I'd like you to imagine for a moment the following scenario:
When the Beatles, considered by most people to be Britain's finest and most revolutionary rock group, split up in the early 1970s, John Lennon and George Harrison go on to modestly successful solo careers while Paul McCartney, together with Ringo Starr, George Martin and some new recruits, carries on as "Paul McCartney and the Beatles".
A career of very well-recorded albums follows, mixing new songs with rerecordings of old Beatles classics. They sell extraordinarily well, due in no small part to the aggressive international marketing of McCartney's record company, while the classics from the 1960s languish in obscurity, issued haphazardly on chintzy small-label compilations.
A compilation released toward the end of the 1970s, Myth: the Best of Paul McCartney and the Beatles has gone on down the years to be the music industry's most successful 'catalogue release' and one of the best-selling albums in history. While it's an hour of wonderful-sounding and generally good music, it's a sad distortion of history, with latter-day hits like "Mull of Kintyre" and "Jet" overrepresented. "Drive My Car" and "We Can Work It Out" are on it, but in slicker late-seventies remade versions. Only a small smattering of golden-era songs are included, and only one, "Revolution", features John Lennon. Today's generation, university kids who buy Myth to play in their dorm rooms, are more likely to attribute the song and its strident political message to Paul McCartney.
Ultimately, John Lennon and George Harrison have been washed out of the picture. They're not unknown, but they're thought of today primarily for their meagre solo careers, not as members of the Beatles. If you ask the average music fan to name the 'original' Beatles, where most everyone would confidently list McCartney, most others would hem and haw past that. People see the Beatles as Paul McCartney's backup band, little more.
Those songs that burned up the charts in the 1960s are all but forgotten, their primitive recording and tinny sonics make them less an essential purchase than an inaccessible curio for interested fans, and the money to remaster them properly has just never been put forth. McCartney's latter-day record company has a vested interest in promoting those 1970s hits, and as such every few years puts out another compilation to compete with Myth that once again focuses on those latter-day albums and remakes instead of the originals. The vast majority of the Beatles' actual 'greatest hits' remain all but unknown today, seen as inferior to McCartney's 1970s work and, even more oddly, seen as stylistically 'not representative of McCartney's genius'. The 1970s songs are good, but they're a half-legacy. The other half of the legacy (arguably the more important half), and the contributions of John Lennon and George Harrison, are given an embarrassingly short shrift.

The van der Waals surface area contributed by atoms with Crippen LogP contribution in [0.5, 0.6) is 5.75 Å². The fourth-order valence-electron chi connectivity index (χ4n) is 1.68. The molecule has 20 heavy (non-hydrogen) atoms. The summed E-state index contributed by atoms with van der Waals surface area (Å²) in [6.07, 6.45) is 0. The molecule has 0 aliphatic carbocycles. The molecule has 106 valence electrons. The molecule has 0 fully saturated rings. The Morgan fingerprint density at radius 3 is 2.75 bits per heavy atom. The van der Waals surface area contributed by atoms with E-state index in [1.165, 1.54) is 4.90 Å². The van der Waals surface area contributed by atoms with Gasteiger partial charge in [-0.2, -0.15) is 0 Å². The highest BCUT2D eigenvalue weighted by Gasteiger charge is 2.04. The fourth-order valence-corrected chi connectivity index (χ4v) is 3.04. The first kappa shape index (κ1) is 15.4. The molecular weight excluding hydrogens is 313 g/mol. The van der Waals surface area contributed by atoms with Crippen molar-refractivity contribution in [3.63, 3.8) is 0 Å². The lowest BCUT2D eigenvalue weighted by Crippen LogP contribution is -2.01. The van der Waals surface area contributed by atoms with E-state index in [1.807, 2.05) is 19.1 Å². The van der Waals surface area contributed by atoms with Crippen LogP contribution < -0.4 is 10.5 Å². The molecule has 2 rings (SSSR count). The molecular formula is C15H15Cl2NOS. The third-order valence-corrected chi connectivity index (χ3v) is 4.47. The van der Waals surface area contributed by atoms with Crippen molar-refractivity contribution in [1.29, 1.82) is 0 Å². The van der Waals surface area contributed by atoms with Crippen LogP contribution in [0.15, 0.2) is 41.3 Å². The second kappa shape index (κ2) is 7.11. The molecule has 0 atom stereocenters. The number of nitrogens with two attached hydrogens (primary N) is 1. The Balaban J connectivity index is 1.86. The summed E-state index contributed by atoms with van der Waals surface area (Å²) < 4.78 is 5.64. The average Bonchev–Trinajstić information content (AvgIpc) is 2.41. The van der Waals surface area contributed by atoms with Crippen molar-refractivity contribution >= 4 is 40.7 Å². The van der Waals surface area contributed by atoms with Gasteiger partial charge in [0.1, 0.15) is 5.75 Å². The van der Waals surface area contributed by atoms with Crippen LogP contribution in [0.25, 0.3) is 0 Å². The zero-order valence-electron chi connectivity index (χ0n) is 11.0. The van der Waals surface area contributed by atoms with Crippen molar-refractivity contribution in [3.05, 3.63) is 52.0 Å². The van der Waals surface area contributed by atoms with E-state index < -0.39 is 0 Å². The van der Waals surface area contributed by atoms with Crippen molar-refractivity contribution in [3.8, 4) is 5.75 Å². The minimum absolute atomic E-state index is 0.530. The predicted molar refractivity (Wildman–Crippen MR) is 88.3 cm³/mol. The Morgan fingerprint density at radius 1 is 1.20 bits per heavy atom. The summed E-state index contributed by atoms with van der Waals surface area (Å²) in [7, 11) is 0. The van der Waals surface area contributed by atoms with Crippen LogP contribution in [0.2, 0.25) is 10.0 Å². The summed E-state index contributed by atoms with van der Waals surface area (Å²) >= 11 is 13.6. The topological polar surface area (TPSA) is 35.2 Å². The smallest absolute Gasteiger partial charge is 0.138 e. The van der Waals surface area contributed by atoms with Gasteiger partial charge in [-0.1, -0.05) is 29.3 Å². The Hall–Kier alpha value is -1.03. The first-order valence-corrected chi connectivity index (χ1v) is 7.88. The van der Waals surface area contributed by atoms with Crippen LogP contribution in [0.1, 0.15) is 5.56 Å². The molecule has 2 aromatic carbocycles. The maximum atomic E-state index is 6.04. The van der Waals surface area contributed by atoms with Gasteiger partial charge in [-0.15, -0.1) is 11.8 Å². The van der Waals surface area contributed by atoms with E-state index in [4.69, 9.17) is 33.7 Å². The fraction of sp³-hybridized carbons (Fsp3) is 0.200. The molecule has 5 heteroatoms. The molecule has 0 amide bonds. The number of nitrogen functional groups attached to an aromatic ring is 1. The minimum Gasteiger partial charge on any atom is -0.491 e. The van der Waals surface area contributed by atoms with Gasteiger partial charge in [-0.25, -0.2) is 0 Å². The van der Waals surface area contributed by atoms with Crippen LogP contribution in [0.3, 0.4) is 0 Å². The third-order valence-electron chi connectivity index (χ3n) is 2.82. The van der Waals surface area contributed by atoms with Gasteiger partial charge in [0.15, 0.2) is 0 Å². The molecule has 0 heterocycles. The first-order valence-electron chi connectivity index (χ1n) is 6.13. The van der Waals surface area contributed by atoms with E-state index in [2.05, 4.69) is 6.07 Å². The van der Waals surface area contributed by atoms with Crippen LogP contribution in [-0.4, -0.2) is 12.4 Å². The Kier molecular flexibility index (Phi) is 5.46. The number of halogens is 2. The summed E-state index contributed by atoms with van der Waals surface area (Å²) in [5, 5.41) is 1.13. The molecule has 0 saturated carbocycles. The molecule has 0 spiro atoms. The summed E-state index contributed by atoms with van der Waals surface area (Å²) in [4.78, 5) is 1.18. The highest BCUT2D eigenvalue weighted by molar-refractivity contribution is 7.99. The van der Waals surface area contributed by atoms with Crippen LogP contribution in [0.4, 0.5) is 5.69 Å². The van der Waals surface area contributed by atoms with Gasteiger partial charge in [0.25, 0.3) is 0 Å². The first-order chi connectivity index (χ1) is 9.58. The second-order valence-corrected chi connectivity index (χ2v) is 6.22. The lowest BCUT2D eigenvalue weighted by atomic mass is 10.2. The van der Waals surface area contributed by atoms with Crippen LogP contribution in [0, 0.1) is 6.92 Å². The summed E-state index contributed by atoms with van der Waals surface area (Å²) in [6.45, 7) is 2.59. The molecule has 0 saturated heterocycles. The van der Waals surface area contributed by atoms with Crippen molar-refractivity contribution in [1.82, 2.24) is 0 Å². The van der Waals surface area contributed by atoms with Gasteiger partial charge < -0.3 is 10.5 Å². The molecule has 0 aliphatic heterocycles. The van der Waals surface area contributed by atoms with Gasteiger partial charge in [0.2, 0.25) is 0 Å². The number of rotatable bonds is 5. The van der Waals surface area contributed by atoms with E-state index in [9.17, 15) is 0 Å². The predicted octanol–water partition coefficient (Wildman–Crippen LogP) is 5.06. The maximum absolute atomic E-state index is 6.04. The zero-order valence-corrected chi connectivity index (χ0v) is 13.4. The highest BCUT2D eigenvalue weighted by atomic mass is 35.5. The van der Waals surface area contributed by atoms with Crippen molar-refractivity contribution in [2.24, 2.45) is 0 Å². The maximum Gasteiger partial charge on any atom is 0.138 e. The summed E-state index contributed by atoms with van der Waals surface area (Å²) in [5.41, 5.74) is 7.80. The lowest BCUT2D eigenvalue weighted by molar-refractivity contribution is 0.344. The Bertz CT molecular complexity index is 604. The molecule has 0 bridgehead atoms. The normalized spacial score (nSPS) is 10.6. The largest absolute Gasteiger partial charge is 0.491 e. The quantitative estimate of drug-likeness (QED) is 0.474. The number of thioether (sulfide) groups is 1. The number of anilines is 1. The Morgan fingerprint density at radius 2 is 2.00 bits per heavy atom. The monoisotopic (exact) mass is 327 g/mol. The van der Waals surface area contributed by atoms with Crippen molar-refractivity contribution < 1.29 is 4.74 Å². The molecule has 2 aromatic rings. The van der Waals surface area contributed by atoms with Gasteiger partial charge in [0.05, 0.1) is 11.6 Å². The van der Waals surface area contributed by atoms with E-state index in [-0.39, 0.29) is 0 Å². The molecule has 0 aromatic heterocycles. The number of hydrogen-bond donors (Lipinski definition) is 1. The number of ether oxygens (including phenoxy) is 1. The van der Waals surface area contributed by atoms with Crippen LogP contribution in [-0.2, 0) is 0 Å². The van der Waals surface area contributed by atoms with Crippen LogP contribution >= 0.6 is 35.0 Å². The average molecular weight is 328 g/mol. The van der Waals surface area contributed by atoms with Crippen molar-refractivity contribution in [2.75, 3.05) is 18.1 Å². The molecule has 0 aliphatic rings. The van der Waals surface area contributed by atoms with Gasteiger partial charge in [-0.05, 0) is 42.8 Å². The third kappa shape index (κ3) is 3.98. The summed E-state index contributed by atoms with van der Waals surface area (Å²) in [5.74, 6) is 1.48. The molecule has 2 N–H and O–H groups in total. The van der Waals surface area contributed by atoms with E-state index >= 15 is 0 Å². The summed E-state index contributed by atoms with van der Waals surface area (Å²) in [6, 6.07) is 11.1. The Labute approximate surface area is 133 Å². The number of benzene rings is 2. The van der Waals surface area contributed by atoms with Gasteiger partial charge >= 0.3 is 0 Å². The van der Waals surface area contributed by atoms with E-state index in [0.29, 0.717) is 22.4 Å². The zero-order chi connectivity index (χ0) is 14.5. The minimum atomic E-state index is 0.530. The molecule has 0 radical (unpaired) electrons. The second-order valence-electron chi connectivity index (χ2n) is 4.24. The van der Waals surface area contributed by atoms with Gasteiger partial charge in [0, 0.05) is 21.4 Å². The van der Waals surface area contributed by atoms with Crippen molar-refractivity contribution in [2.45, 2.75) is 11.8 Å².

Such a situation as I've described it would be all but impossible to imagine. But while Britain's finest 1960s act has been spared it, Jamaica's finest act has not. The prolific and revolutionary ten-year recorded output of Bob Marley, Peter Tosh and Bunny Wailer, one of the most perfect 'supergroups' ever to enter a studio, is a joke, buried beneath a handful of 16-track studio productions made on Island Records in the 1970s, after Peter and Bunny had jumped ship.
People might be bothered at me equating Bob Marley, perhaps the closest thing the modern world has to a genuine prophet, with Paul McCartney, the eager-to-please vaseline-smile showman. But within the group dynamics, the more strident, angry and political Peter Tosh is John Lennon, while the quieter, more down-to-earth Bunny Wailer is George Harrison. Bob Marley was clearly the most prolific of the three and the one most likely to compose 'feel-good' songs. Plus, there ain't nothin' wrong with Paul McCartney. He's created a lot of great music, both with John, George and Ringo and without.
I'm slowly going through the Wailers' 1960s material and want to share with you what I find. This then is merely a shout out loud that such a rich legacy of music is so poorly treated. I don't want to slight Bob Marley, who I think is an amazing musician deserving of his reputation. It's more that I want to exalt Peter Tosh and Bunny Wailer, who could use a bit of that lustre that Bob Marley has posthumously come to possess.